The microphone icon on the keyboard had to be pressed again to continue. Dictation is not available on older iPads (iOS6 below) The default  speech recognition is reasonably good if this is the only Speech recognition tool you have.

Test results:  128/140 correct words. 10 wrong words. 2 missing words

Screen Shot 2016-09-22 at 2.34.01 PM.png 

Speech Recogniser HD $6.99


Speech Recogniser is another product developed by Nuance and far superior to the iCantHear app. This app will translate your speech into more than 40 languages. You can copy your text to other apps and hear translations being read aloud. This APP has a problem of stopping after each paragraph, so you have to tap the recording button again. There is a speech end detection switch in Settings as well as tools to change font and turn on/off sound effects.

Test results: 132/140 words. 6 wrong words. 1missing word. 1 spelling mistake.


Dragon. Free


 Dragon is available in both iOS and Android platforms. This app requires no voice training /profiling. Dragon has no note storage, so you need to screen shot your text if you are wanting to save it and store on the iPad. There is no button to delete all the dictated text so you have to delete using the keyboard. Text stopped after 103 words. The microphone button had to be tapped to continue.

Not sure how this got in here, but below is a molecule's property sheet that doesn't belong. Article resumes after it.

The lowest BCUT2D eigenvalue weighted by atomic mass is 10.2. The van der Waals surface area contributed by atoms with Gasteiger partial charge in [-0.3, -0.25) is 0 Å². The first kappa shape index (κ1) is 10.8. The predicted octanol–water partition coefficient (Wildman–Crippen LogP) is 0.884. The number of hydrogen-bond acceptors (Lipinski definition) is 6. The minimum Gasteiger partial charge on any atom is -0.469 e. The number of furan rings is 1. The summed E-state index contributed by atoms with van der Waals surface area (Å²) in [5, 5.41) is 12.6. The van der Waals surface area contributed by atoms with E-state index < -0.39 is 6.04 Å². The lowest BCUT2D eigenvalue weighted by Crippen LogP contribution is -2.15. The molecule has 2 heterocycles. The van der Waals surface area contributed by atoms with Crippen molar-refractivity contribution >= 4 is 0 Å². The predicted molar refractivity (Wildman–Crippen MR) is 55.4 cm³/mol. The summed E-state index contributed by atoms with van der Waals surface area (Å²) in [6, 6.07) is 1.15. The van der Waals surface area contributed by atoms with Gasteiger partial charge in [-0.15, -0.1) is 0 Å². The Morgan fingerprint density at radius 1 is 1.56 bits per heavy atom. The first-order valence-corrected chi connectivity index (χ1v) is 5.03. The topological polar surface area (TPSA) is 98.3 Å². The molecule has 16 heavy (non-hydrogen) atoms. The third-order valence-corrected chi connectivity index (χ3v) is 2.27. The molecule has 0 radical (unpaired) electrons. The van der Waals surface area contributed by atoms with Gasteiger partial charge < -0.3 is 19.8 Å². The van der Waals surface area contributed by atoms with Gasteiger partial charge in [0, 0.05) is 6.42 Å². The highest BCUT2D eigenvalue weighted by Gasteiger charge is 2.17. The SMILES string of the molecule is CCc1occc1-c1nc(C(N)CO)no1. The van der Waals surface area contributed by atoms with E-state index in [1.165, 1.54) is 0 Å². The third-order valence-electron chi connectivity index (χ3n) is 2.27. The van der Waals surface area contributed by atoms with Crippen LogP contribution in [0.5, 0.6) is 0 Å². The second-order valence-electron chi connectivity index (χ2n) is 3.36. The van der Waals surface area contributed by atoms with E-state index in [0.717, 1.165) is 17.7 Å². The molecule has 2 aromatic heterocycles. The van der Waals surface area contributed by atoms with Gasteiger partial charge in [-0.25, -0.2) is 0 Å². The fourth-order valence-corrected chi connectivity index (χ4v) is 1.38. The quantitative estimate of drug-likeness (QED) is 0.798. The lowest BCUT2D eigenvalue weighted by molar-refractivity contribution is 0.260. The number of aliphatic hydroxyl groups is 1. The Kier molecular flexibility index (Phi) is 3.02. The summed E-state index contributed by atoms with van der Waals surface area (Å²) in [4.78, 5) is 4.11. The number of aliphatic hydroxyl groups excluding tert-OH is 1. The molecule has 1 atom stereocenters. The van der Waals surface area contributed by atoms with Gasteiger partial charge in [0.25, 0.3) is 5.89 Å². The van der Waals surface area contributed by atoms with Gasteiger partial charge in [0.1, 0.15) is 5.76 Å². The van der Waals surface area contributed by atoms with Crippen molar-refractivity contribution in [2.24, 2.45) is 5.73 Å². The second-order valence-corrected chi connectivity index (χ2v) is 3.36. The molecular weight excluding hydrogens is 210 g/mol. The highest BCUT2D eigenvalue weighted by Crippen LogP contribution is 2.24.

This app performed as the most accurate out of all tested.

Test Result:  136/140 correct words.  4 wrong words (Maori). 0 missing words

Additional information:

NZSL dictionary 

New Zealand Sign Language Dictionary. Free


The New Zealand Sign Language Dictionary contains diagrams and video for over 4,000 words and phrases. All the diagrams are built in to the application so they can be viewed offline. Internet or Wifi are required to view videos.

For more information on Assistive Technology please contact www.cat.help@education.govt.nz

If you have additional information on technology to assist Deaf or Hard of Hearing students, I welcome your contributions.

Many Thanks








Assistive Technology

Assistive Technology

Using technology to support students with disabilities and special learning needs.